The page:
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Alan Black's Empty Space is a futuristic, semi-dystopic vision of a society divided into the "haves" who can do anything they want and the "have-nots" who must suffer with it. York 16 is an orphan and a poster child for how magnanimous the wealthy can pretend to be until he begins to outshine his betters.At that point, the machine takes over and he is relegated to 3rd shift on a deserted space station orbiting a backwater planet with a three man crew. What no one realizes is that society has forced York 16 into becoming a sociopath with cunningly deceptive homicidal tendencies that he uses for justice and vengeance.
The sci-fi elements are minimal with advanced space flight and little else. Life and society is pretty much traditional. The twist to the tale is an endearing character whose life has been miserable from childhood molestation, to beatings, frame-ups, and anything else society can throw his way. All along, he handles himself with class and dignity until he goes stone cold diabolical, ruthless killer with no mercy or empathy. He manages to sublimate his tendencies mostly for good with a sense of cosmic justice, but he's still not the guy you want to walk into a bar with unless trouble is headed your way.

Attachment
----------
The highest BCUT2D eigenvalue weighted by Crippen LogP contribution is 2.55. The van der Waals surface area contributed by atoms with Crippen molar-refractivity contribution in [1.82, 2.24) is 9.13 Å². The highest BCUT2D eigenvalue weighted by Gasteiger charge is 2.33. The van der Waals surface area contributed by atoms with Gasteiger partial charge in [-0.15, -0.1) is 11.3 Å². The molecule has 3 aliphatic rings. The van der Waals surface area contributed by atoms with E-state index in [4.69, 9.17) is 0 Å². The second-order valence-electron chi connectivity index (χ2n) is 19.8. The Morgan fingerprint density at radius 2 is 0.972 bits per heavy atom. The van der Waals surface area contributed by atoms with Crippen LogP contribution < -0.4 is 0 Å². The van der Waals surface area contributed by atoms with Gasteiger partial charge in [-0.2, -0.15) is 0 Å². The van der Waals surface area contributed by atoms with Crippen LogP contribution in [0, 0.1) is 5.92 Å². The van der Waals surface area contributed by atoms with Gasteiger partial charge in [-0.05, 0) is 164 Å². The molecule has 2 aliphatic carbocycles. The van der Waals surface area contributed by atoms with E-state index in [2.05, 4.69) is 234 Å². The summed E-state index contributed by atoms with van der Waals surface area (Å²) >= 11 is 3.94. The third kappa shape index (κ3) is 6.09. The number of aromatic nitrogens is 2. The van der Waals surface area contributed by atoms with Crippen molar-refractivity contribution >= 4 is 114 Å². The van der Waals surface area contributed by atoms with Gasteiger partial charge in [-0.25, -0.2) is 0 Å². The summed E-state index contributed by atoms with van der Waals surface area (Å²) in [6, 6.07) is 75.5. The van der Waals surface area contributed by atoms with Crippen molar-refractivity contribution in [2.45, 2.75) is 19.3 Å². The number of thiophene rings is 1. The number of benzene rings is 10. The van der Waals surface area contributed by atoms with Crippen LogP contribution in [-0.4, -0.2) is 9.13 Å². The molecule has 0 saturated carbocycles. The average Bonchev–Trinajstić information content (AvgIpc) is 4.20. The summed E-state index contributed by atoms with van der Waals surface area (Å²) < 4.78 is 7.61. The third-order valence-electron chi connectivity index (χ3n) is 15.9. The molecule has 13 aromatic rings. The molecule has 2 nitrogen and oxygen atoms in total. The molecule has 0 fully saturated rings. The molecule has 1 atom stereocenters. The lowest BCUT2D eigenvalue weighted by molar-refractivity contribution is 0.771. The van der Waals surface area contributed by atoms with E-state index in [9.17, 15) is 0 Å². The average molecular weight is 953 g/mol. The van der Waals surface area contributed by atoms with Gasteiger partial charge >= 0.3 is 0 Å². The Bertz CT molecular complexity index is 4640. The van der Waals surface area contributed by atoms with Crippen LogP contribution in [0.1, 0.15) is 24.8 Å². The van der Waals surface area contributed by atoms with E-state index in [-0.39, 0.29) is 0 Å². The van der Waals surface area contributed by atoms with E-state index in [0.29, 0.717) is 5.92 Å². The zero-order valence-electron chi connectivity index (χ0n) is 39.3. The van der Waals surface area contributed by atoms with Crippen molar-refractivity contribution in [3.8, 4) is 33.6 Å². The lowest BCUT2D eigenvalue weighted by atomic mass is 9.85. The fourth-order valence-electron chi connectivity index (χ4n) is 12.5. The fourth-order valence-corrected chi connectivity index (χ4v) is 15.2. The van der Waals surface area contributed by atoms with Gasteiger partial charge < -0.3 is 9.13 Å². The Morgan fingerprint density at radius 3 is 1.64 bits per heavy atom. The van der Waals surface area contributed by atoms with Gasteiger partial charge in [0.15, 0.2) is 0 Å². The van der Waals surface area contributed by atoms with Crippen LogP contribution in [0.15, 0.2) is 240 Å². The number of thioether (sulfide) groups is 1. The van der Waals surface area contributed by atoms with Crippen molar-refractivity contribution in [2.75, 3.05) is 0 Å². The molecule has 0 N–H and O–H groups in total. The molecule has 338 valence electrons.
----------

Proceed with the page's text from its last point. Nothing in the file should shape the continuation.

The narration is well done with a good range of voices and nice pacing. The opening foray has the potential for a longer story arc with similar type adventures, but whether he will ever succeed in dislodging the dominating power structure is unclear, but it would be fun to see him try.
10 of 11 people found this review helpful
This story is compelling, sensitive, and well narrated.
A sociopathic but well intentioned lone ranger type hero keeps you listening to the story.
Sort of like the Dexter sociopathic character a few years ago on television.
It is a must read yet dark story.
3 of 3 people found this review helpful